One of the hardest things to create on screen is charm, and one of the others is intelligent simplicity, and yet amongst the most notable features of the BBC’s adaptation of Esio Trot was how well it succeeds at creating both of those elements. Richard Curtis’ scripting on films such as Love Actually and Notting Hill is perhaps not most noted for its subtlety, but here the nuances of old age relationships are duly observed so they can be fleshed out by Hoffman and Dench, and his tendancy to slightly sugarcoat his films morphs into a warm glow here which infuses Dahl’s story of two lovers and a tortoise rather beautifuly.
Dahl’s story is a simple one about a shy man called Mr Hoppy who has fallen in love with Mrs Silver who lives downstairs and yet can’t even pluck up the courage to ask her in for a cup of tea. Everything changes though when Mrs Silver gets a pet tortoise who doesn’t seem to want to grow. She can’t be truly happy until her new friend grows bigger and so Mr Hoppy hatches a plan….
The tenderness of this story lies in its simplicity and so I’m pleased to be able to say that this adaptation holds onto the original’s slight fairy-tale nature, despite having to pad out Dahl’s material somewhat in order to fill the running time. The two biggest additions are a narrator (James Corden) who relays the story to us whilst going about his daily routine, and a rude neighbour who rather complicates the plot. Of these two the neighbour is the best addition as he adds a slight tortoise and the hare story into the plot and does little to harm the overall story. However the same cannot be said for Corden’s narration which is totally unnecessary as he sets about telling us what we have just seen and also comes across as saccharine whereas the rest of the production can boast a radiant innocence and sweetness.
Ultimately this production lives and dies on two things; firstly whether Mr Hoppy’s quiet and slow nature is handled correctly as an underdeveloped and boring lead would kill this flat, and also whether we as an audience can see the sparkling, beautiful nature of Mrs Silver as Hoppy does – thankfully here both elements utterly succeed. Dustin Hoffman as Mr Hoppy is near perfect casting as he sets about embodying a tortoise in human form with slow and carefully considered movements. He is in complete control of his character; using small gestures to build a beautifully realised character on the screen. And Judi Dench is just wonderful; sweeping us off our feet exactly as she should do and complimenting Hoffman’s quieter performance very nicely.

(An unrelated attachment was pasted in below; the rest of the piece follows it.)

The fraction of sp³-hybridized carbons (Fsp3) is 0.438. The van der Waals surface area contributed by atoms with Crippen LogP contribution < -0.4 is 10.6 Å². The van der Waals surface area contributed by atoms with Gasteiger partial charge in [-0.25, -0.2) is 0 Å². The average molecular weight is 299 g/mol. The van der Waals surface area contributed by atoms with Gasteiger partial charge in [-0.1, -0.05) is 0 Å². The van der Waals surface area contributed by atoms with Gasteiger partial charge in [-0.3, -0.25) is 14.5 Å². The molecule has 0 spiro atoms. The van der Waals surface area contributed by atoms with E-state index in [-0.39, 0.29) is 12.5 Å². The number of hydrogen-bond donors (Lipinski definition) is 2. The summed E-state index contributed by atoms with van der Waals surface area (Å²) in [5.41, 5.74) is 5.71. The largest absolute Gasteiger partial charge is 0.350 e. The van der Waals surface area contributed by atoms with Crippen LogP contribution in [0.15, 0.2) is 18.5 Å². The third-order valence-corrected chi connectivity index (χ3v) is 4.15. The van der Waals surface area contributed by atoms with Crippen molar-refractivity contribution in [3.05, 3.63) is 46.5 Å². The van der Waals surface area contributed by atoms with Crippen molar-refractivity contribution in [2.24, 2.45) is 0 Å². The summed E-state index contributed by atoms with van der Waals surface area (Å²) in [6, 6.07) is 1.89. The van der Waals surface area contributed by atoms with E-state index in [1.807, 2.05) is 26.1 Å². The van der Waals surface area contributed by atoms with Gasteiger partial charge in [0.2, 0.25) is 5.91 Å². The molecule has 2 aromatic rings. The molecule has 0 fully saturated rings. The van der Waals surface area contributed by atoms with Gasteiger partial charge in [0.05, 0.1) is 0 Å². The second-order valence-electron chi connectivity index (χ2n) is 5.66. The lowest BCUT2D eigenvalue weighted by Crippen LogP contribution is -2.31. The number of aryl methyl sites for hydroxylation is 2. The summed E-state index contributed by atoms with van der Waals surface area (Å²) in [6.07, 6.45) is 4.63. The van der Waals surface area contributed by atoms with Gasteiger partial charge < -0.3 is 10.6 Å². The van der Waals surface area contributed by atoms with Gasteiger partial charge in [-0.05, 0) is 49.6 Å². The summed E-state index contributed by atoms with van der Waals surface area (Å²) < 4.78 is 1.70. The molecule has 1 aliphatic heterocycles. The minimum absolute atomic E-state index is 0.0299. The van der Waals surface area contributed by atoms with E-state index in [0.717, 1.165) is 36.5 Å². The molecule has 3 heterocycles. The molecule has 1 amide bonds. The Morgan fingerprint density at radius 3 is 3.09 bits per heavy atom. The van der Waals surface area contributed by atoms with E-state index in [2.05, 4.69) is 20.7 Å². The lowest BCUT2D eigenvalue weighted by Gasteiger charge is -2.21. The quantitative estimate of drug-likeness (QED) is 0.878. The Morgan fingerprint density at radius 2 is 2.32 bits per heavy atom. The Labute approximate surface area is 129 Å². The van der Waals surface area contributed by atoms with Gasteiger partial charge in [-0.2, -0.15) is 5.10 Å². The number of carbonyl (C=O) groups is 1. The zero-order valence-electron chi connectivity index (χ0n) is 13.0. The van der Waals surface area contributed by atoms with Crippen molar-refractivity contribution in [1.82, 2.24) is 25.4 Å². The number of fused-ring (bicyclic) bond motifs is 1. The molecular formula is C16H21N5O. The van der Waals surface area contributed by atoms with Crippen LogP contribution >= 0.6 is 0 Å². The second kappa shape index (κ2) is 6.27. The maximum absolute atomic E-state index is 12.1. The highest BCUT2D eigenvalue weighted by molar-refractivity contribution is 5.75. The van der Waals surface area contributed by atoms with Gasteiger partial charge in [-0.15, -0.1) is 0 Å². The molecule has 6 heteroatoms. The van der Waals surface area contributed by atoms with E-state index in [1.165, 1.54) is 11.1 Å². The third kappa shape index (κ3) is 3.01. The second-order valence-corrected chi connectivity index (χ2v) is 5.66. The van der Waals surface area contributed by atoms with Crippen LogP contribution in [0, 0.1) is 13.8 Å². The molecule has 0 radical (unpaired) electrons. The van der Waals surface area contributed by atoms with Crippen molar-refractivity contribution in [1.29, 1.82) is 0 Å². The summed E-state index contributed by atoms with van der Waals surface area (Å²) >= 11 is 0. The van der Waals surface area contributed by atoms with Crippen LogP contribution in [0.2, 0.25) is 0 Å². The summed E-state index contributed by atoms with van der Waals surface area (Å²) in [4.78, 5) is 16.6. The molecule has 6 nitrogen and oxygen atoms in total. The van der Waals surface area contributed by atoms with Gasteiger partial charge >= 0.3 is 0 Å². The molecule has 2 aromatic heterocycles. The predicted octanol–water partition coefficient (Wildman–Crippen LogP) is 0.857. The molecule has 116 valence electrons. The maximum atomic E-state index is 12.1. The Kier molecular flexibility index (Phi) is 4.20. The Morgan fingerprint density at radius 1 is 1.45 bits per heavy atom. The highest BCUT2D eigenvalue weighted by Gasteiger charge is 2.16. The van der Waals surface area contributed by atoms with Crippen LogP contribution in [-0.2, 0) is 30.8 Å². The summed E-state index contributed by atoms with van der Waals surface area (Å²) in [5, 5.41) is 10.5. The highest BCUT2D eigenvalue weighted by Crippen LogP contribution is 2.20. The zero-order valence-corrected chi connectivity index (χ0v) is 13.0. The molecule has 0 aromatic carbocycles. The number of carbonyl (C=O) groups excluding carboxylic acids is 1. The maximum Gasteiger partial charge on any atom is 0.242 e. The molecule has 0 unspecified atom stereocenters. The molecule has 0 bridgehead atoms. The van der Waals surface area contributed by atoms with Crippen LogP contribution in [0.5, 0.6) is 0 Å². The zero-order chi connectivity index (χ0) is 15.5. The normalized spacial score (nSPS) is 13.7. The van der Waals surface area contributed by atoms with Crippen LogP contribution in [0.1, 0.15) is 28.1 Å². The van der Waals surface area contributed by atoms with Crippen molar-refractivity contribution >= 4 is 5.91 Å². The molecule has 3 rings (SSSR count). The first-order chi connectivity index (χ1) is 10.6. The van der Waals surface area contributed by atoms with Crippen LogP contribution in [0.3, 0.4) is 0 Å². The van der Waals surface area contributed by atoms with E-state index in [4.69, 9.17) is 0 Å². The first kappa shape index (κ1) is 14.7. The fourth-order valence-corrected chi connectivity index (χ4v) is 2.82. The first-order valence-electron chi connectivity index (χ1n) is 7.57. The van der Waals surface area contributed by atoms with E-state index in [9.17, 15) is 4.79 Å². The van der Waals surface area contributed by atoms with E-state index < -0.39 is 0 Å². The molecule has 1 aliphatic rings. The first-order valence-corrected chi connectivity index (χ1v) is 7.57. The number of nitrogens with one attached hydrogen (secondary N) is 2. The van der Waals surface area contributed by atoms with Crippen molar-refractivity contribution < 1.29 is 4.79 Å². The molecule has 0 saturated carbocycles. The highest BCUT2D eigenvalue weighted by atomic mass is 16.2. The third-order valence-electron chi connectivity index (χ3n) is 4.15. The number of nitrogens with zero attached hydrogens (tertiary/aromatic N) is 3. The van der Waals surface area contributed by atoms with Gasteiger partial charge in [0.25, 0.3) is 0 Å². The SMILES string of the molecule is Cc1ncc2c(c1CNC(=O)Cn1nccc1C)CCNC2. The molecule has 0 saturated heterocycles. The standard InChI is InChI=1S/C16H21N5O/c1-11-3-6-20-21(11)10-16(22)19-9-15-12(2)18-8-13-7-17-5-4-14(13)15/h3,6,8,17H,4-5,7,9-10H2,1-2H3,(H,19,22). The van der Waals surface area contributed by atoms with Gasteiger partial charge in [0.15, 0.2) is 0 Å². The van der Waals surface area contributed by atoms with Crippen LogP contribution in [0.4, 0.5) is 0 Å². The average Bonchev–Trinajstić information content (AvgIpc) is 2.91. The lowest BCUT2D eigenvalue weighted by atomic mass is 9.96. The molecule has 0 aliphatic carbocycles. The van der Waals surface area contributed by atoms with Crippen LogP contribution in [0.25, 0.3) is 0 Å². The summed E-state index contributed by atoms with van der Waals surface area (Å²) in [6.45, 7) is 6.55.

There are few things which I can complain about in this adaptation; the acting on display is excellent, the warm sweet tone never becomes sickly and the film really works for the whole family with its simple, bright but intelligently written tale. The only disappointing aspects were the narration as mentioned earlier and the occasional shifts in tone such as when a sex reference is made by a character which seems somewhat out of place in Dahl’s world. But overall this is a great, heartwarming adaptation of a children’s classic which I thoroughly recommend to all of you.
What is the film’s greatest strength? The two lead performances by Hoffman and Dench.
Its greatest weakness? Corden’s unnecessary narration.
Would I see it again? Yes, I look forward to its DVD release in March.
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